a reference voltage source, a differential circuit having a differential output between a first output terminal and a second output terminal, a first regulating operational amplifier having a first minus (-) input, a first plus (+) input and a first signal output (3') supplying a first regulating voltage, a second regulating operational amplifier having a second minus (-) input, a second plus (+) input and a second signal output (3") supplying a second regulating voltage, said reference voltage source being coupled to said first plus input and to said second plus input so that said first regulating amplifier and said second regulating amplifier are operated symmetrically about a symmetric voltage, a first sensing resistor (R'M) connected between said first operational amplifier output and said first regulating output and supplying a first source voltage to said first output terminal (4'), and a second sensing resistor (R"M) connected between said second operational amplifier output and said second regulating output and supplying a second source voltage to said second output terminal (4") whereby a regulating constant DC-voltage is provided between said first and second output terminals (4', 4");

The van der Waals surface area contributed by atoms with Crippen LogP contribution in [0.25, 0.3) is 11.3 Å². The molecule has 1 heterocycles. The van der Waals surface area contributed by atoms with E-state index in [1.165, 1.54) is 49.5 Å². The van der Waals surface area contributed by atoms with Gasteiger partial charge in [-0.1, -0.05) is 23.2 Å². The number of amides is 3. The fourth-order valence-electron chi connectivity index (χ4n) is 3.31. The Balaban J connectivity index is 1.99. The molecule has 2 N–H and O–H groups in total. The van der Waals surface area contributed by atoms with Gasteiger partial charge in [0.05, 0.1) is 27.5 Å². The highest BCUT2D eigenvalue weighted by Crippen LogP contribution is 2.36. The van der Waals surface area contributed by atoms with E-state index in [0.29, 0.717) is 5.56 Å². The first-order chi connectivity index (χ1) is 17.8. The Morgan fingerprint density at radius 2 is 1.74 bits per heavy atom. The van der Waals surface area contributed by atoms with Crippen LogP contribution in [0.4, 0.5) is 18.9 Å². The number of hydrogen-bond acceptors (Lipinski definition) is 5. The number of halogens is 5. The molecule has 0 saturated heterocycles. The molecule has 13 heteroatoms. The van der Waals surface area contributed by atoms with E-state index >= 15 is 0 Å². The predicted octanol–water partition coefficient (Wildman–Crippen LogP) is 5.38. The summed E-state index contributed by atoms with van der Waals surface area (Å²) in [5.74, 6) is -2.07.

a needle sensor, having a sensor impedance (ZS), operatively connected to a fuel injector so that the sensor impedance of said needle sensor changes between the open position of said valve needle of said fuel injector and the closed position of said valve needle of said fuel injector, said needle sensor being connected between said first output terminal (4') and said second output terminal (4") to receive a differential source voltage and consuming a sensor current;